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Scientists aim to tackle invisible killer disease

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By Fiona Reid
Annan and Eskdale
Scientists aim to tackle invisible killer disease

SCIENTISTS from the University of the West of Scotland (UWS) are a key academic partner in a £7.7 million EU project which aims to combat chronic obstructive pulmonary disease (COPD).

The incurable respiratory condition is particularly common in Dumfries and Galloway.

It is characterised by progressive airflow reduction, breathing difficulties and irreversible lung damage.

Dumfries and Galloway has some of the highest rates in the world of COPD, which is an often ignored killer disease. Figures show that people from the region are 19.7 per cent more likely to die from COPD than compared to the rest of the UK.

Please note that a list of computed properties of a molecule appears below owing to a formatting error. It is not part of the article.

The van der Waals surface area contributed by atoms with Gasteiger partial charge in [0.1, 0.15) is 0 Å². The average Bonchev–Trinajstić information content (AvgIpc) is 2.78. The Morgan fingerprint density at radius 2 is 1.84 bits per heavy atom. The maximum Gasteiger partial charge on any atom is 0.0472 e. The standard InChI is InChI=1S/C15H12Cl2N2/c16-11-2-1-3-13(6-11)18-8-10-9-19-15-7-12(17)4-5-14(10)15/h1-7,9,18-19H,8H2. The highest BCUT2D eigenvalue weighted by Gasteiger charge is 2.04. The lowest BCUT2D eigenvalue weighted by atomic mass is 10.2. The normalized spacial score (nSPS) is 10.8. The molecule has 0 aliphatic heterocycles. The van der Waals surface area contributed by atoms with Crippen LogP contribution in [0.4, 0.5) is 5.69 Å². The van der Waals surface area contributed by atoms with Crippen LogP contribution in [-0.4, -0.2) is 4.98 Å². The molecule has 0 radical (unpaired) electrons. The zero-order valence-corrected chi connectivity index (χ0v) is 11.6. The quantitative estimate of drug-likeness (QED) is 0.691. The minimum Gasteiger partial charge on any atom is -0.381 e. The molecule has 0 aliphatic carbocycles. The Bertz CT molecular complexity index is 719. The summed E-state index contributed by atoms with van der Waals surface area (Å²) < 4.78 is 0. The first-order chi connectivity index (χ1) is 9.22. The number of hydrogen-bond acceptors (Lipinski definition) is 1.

But now the ‘BREATH’ (Border and Regions Airways Training Hub) project has been set up to try and address the causes, treatment and potential prevention.

It will involve a world-class cluster of researchers from Ireland’s Dundalk Institute of Technology, Queen’s University Belfast and UWS.

Professor John Lockhart, UWS director of the Institute of Biomedical and Environmental Health Research said: “This exciting new collaborative programme will provide major insights into lung disease in south west Scotland, help identify better treatments and possible preventions, and also enhance regional public awareness.

“It is increasingly being recognised that lung health needs to be made a national priority, as poor public awareness has resulted in an under-prioritisation of this disease.”

Dr Gary Litherland, of UWS, added: “By combining efforts of academic, clinical and industry partners, this award will transform COPD research in regions of great need.”


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